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I want this webpage to highlight certain elements when you click on one of them, but if you click anywhere else on the page, then all of these elements should no longer be highlighted.

I accomplished this task by the following, and it works just fine except for one thing (described below):

$(document).click(function() {
    // Do stuff when clicking anywhere but on elements of class suggestion_box
    $(".suggestion_box").css('background-color', '#FFFFFF');
});
$(".suggestion_box").click(function() { 
    // means you clicked on an object belonging to class suggestion_box
    return false;
});

// the code for handling onclicks for each element
function clickSuggestion() {
    // remove all highlighting
    $(".suggestion_box").css('background-color', '#FFFFFF');
    // then highlight only a specific item
    $("div[name=" + arguments[0] + "]").css('background-color', '#CCFFCC');     
}

This way of enforcing the highlighting of elements works fine until I add more html to the page without having a new page load. This is done by .append() and .prepend()

What I suspected from debugging was that the page is not "aware" of the new elements that were added to the page dynamically. Despite the new, dynamically added elements having the appropriate class names/IDs/names/onclicks ect, they never get highlighted like the rest of the elements (which continue to work fine the entire time).

I was wondering if a possible reason for why my approach does not work for the dynamically added content is that the page is not able to recognize the elements that were not present during the pageload. And if this is a possibility, then is there a way to reconcile this without a pageload?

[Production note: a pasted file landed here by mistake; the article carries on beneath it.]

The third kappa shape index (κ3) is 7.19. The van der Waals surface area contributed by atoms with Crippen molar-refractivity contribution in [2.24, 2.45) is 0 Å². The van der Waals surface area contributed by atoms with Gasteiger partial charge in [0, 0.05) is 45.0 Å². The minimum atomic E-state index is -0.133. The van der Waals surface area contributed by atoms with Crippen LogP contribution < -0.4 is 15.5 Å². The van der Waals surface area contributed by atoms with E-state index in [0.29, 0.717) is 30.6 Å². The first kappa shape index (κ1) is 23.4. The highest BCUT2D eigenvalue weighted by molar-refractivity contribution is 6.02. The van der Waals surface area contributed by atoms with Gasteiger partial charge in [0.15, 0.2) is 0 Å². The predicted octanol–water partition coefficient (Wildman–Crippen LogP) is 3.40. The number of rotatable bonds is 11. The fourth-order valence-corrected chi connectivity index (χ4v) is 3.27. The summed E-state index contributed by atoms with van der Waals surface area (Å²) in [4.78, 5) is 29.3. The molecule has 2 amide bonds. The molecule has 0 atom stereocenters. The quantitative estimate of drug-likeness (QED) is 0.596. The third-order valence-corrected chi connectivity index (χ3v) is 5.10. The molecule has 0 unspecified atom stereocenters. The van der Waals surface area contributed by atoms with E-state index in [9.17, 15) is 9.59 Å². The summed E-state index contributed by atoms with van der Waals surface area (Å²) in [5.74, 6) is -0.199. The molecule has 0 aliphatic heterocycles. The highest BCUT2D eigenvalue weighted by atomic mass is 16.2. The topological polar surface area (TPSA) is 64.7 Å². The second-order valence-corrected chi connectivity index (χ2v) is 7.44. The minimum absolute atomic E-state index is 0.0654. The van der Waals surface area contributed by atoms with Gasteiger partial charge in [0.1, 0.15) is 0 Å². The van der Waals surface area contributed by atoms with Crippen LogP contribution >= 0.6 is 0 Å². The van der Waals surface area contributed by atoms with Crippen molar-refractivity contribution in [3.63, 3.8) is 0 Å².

If this line of reasoning is wrong, then the code I have above is probably not enough to show what's wrong with my webpage. But I'm really just interested in whether or not this line of thought is a possibility.

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2 Answers

up vote 4 down vote accepted

Use .live to "Attach a handler to the event for all elements which match the current selector, now and in the future". Example:

$(".suggestion_box").live("click", function() { 
    // means you clicked on an object belonging to className
    return false;
});

Also see .delegate, which is similar.

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Since the .live() method handles events once they have propagated to the top of the document, it is not possible to stop propagation of live events. Similarly, events handled by .delegate() will always propagate to the element to which they are delegated; event handlers on any elements below it will already have been executed by the time the delegated event handler is called.

from the jQuery documentation =)

(only to explain better why @karim79 also suggested the delegate method ;P )

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